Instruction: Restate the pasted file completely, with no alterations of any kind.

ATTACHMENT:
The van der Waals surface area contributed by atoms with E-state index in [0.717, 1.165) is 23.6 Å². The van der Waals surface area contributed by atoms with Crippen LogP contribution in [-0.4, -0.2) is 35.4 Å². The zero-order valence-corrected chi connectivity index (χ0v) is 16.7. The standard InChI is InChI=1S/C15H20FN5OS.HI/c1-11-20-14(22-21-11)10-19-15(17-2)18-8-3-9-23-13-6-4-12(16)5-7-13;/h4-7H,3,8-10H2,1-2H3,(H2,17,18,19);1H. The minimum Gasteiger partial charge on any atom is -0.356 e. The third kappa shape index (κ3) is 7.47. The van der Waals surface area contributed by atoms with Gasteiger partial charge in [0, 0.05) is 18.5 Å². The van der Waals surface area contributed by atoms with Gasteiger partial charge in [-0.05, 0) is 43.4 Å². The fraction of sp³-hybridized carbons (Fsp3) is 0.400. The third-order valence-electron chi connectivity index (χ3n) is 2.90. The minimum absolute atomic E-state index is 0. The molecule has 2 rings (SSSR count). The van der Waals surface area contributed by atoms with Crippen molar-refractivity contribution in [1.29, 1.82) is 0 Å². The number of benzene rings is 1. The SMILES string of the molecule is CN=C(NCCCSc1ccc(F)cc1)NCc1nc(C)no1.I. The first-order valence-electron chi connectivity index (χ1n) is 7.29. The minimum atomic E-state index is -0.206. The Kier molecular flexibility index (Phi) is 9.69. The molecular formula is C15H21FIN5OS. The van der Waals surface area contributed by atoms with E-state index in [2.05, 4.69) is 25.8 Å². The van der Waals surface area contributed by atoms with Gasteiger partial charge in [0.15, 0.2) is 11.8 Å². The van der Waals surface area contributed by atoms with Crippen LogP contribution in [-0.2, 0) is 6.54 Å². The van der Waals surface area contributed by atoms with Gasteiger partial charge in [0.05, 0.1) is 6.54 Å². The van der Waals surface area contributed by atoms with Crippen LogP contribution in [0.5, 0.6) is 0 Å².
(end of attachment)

The van der Waals surface area contributed by atoms with E-state index in [0.717, 1.165) is 23.6 Å². The van der Waals surface area contributed by atoms with Crippen LogP contribution in [-0.4, -0.2) is 35.4 Å². The zero-order valence-corrected chi connectivity index (χ0v) is 16.7. The standard InChI is InChI=1S/C15H20FN5OS.HI/c1-11-20-14(22-21-11)10-19-15(17-2)18-8-3-9-23-13-6-4-12(16)5-7-13;/h4-7H,3,8-10H2,1-2H3,(H2,17,18,19);1H. The minimum Gasteiger partial charge on any atom is -0.356 e. The third kappa shape index (κ3) is 7.47. The van der Waals surface area contributed by atoms with Gasteiger partial charge in [0, 0.05) is 18.5 Å². The van der Waals surface area contributed by atoms with Gasteiger partial charge in [-0.05, 0) is 43.4 Å². The fraction of sp³-hybridized carbons (Fsp3) is 0.400. The third-order valence-electron chi connectivity index (χ3n) is 2.90. The minimum absolute atomic E-state index is 0. The molecule has 2 rings (SSSR count). The van der Waals surface area contributed by atoms with Crippen molar-refractivity contribution in [1.29, 1.82) is 0 Å². The number of benzene rings is 1. The SMILES string of the molecule is CN=C(NCCCSc1ccc(F)cc1)NCc1nc(C)no1.I. The first-order valence-electron chi connectivity index (χ1n) is 7.29. The minimum atomic E-state index is -0.206. The Kier molecular flexibility index (Phi) is 9.69. The molecular formula is C15H21FIN5OS. The van der Waals surface area contributed by atoms with E-state index in [2.05, 4.69) is 25.8 Å². The van der Waals surface area contributed by atoms with Gasteiger partial charge in [0.15, 0.2) is 11.8 Å². The van der Waals surface area contributed by atoms with Crippen LogP contribution in [-0.2, 0) is 6.54 Å². The van der Waals surface area contributed by atoms with Gasteiger partial charge in [0.05, 0.1) is 6.54 Å². The van der Waals surface area contributed by atoms with Crippen LogP contribution in [0.5, 0.6) is 0 Å².